15.1 IR Channel Differencing
The strength of McIDAS as a meteorological data analysis/display
packages is it's ability to display and manipulate satellite imagery.
In this lesson, you will use the
command to create new image products.
IMGOPER generates a new image by
applying mathematical functions to data from one or more source images.
The following equation computes the data value for each line/element
pair in the destination image. This operation is performed repeatedly
using data from source image line/element pairs as input values
(input) until the entire image is completed.
|output data value= || |
| ||(COEF2*(OFF2+((SIGN2)*input2)**POW2)) . .|
The part of the equation operating on a single input data value,
is referred to as a term. n represents the number of
sdataset images. It may not be larger than 100. input1 . .
n represents the individual data values from each of the source
images. The FORM determines how the terms are combined.
For example, if you specify FORM=MULT, the terms are
All source images must have the same projection, resolution and navigation.
You can use the IMGCOPY or
IMGREMAP before using IMGOPER.
- If a McIDAS session is not already running, start one with at least
at the Unix prompt.
- Type: mcidas
The identification of fog and stratus at night is a new application of
the GOES Imager data. A night-time image product is made by subtracting
the 3.9µm scene temperatures from those at 10.7 µm, and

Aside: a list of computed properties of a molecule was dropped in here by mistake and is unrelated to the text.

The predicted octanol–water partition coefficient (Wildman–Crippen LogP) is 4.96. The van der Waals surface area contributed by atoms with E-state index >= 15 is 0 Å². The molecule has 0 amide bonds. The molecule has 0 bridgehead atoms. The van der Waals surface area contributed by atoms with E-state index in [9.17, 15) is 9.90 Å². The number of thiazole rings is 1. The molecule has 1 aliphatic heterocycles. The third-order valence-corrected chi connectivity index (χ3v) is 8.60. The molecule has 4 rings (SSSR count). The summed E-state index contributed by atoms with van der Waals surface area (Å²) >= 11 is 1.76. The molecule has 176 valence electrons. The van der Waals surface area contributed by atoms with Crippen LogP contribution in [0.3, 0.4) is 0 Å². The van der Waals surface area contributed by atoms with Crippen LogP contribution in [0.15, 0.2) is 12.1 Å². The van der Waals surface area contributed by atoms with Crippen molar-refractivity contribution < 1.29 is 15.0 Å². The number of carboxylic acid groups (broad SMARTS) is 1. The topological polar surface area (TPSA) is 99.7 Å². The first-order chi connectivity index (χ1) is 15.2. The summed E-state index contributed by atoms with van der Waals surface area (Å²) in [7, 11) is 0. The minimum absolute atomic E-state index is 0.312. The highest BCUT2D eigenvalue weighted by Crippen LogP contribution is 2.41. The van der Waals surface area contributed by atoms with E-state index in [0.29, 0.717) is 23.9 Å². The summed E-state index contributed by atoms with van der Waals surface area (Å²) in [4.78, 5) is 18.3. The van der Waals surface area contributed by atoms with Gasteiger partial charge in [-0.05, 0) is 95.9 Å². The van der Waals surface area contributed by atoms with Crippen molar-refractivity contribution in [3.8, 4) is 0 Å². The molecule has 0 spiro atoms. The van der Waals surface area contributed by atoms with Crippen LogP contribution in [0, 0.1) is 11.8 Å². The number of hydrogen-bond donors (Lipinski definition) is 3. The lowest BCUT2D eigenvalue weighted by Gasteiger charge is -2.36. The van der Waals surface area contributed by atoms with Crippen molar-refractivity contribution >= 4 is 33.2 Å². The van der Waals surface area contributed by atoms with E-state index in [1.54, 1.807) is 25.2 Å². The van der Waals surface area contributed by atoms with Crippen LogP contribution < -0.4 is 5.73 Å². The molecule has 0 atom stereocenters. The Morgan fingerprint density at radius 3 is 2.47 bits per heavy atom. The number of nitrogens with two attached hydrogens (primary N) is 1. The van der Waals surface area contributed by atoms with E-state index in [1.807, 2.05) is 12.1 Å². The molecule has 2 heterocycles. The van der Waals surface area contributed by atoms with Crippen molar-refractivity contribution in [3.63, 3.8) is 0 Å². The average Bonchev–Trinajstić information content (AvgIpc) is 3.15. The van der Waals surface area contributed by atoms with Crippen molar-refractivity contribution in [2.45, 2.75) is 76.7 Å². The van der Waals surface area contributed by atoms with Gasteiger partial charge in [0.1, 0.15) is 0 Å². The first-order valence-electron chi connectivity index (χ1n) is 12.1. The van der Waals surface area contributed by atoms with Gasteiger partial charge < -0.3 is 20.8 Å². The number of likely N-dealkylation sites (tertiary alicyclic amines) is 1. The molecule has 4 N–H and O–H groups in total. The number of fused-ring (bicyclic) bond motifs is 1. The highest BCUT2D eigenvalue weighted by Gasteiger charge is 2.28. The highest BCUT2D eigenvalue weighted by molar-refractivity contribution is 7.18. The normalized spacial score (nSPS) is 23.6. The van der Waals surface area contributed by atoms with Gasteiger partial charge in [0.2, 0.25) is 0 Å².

scaling the results to show (-/+) differences. The formula is:
For more information on this product, see the GOES 3.9
µm Channel Tutorial.
Unidata/Wisconsin datastream contains half-hourly GOES IR Channel 4
and GOES IR channel 2 images.
- GOES IR Channel 4 (10.7 µm) image
- GOES IR Channel 2 (3.9 µm) image
- Copy today's 9:15 UTC GOES-East IR Channel 4 image to your local dataset.
- Type: DATALOC ADD RTIMAGES ADDE.UCAR.EDU
- Type: IMGCOPY RTIMAGES/GE-IR MYDATA/IMAGES.3000 TIME=9:15 SIZE=ALL
- Display the image on frame 1. Reduce the resolution by a factor of
2 so most of it will fit in the frame and draw a map on the image.
- Type: IMGDISP MYDATA/IMAGES.3000 1 MAG=-2 SF=YES REFRESH='EG;MAP'
- Copy today's 9:15 UTC GOES-East 3.9 um image to your local dataset.
- Type: IMGCOPY RTIMAGES/GE-39 MYDATA/IMAGES.3001 TIME=9:15 SIZE=ALL
- Display the image on frame 2. Reduce the resolution by a factor of
2 so it will fit in the frame and draw a map on the image.
- Type: IMGDISP MYDATA/IMAGES.3001 2 MAG=-2 SF=YES REFRESH='EG;MAP'
- Loop between the two images.
- Type: LB 1 2;DR 10
- Press: Alt L
Note that the two images cover identical geographical regions and
are the same size. If they were of different sizes, you would need to
remap them to the same projection and size.
- Stop the loop.
- Press: Alt L
- List out the image directories.
- Type: IMGLIST MYDATA/IMAGES.3000 3001 FORM=BAND
- Create a FOG product from the two images. Using the FOG equation
and the format above for IMGOPER, 150 would be the additive
constant (ACON), 10 would be the multiplicative constant (MCON).
Using FORM=ADD, we can use 1 for COEF1 and -1 for COEF2 to create a
subtraction of the bands. Since the equation is in terms of
temperature, use the UNIT= keyword.
- Type: IMGOPER MYDATA/IMAGES.3000 MYDATA/IMAGES.3001 MYDATA/IMAGES.3002 SIZE=ALL FORM=ADD ACON=150 MCON=10 COEF=1 -1 UNIT=TEMP
- Display the images in frames 1-3. Load them centered on Atlanta, GA.
- Type: IMGDISP MYDATA/IMAGES.3000 1 STA=KATL REPEAT=3 REFRESH='EG;MAP' SF=YES
- Step through the images.
- Type: LB 1 3
- Press: Alt A
Note that the bright areas correspond to the warm, low clouds and fog.
Cold, wispy cirrus shows up as black areas.